Are Bonds Ever Risky?

Generally speaking, bonds are less risky than some other types of investments. Unlike stocks, which offer returns based on the profitability of business you purchased it from, bonds allow you to receive returns at a fixed rate (most of the time). However, there are some dimensions to consider when evaluating a bond's risk.

1. The Bond Issuer

If an investor considers purchasing a bond, the best measure of risk is the entity issuing the bond. Putting money behind a low-yielding bond issued by a company that is a high risk of defaulting would generally be considered a risky investment. Before purchasing a bond, it is important to understand the issuer's financial position, ranging from their debt levels to their business plan. You can also do this by working with a financial organization that can research and evaluate the risk to determine a bond's rating. These ratings are often used to determine the risk level of investing in a specific bond.

2. Interest Rate Fluctuation

While many bonds have a fixed interest rate, floating-rate bonds have flexible interest rates that can increase or decrease based on current market conditions. This can be a positive or negative for the investor, depending on market conditions. If interest rates are high, then the investor will receive greater returns through interest payments. Unlike a fixed-rate bond, the investor is unable to predict their income stream on a consistent basis with a floating-rate bond. Floating-rate bonds can be a solid investment if current interest rates are expected to rise or if the investor would like to maintain a portfolio that can weather inflation.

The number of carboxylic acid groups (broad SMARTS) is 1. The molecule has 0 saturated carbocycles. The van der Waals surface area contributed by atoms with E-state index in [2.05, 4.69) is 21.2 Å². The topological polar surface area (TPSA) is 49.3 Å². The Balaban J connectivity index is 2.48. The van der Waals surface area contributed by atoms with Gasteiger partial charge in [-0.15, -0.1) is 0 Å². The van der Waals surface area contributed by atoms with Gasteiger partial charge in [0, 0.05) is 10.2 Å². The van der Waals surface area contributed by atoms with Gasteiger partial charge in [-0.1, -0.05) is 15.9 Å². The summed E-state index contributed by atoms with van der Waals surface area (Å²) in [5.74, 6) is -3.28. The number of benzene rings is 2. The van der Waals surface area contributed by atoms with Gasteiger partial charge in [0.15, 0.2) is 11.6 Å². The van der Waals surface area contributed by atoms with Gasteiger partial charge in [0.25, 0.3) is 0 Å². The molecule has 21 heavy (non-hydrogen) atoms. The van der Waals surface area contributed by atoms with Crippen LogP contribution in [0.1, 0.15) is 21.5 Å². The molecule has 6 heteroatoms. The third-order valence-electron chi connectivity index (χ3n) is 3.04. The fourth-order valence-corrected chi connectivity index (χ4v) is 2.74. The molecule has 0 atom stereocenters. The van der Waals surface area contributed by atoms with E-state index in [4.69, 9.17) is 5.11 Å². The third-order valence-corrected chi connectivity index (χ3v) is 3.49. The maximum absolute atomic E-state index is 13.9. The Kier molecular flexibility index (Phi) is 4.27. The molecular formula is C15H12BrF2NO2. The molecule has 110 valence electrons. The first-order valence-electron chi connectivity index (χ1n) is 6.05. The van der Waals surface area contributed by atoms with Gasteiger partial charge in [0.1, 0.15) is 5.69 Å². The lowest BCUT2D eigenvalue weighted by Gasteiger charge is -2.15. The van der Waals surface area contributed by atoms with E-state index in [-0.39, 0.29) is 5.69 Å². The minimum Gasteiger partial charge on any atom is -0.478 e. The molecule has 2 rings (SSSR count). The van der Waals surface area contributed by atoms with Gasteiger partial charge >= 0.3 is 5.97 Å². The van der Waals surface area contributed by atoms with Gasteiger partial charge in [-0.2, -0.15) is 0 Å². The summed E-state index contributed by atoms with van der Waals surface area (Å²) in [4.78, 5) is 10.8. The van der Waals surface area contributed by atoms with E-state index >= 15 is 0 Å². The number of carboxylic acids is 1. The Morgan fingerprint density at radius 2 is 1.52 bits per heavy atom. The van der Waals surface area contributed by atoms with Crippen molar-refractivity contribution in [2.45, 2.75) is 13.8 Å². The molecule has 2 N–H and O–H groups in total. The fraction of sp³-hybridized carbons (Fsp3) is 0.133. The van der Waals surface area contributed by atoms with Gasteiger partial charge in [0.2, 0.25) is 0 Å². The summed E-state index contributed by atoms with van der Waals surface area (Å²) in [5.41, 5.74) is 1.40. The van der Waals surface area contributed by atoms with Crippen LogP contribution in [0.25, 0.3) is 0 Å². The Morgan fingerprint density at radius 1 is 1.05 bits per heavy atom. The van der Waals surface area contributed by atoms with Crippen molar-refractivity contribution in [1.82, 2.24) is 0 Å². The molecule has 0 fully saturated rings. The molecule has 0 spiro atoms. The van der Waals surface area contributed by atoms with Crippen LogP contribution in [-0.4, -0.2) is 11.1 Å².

3. Bond Security

Purchasing a secured bond is generally considered a less risky option for investing, but this generalization leans on the issuer of the bond. Secured bonds are collateralized, meaning that they have some form of physical asset behind them in the event of a default. For example, if a municipality issues a bond for an upcoming public works project, the investor will have claim to a portion of the land they were working on for the project.

Unsecured bonds are backed by promises alone, meaning that if the issuer bond defaults, the investor has no claim to any specific collateral. However, this doesn't necessarily mean that the investor will never get their money back in the event of a default. Instead, they may be paid out after investors with secured bonds.

The significance of bond security is limited compared to the entity who is issuing a bond. For example, an unsecured bond issued by the U.S. Treasury is generally considered a sound investment, as the government has a two-century history of timely interest and principal payments.

Is a Bond a Loan?

In the simplest terms, a bond is a loan. However, the true answer to this question is more complex. From the bond issuer's point of view, bonds can be advantageous over loans as they typically offer lower, fixed interest rates that would be more difficult to obtain from a normal bank loan. Additionally, bank loans typically come with restrictions around operations and acquisitions, while bonds allow the issuer to act as they wish. Unlike a loan, a bond is tradeable and can be exchanged between owners within a marketplace. This is not the case with a loan, which typically involves a set agreement between a bank and the entity requesting the loan.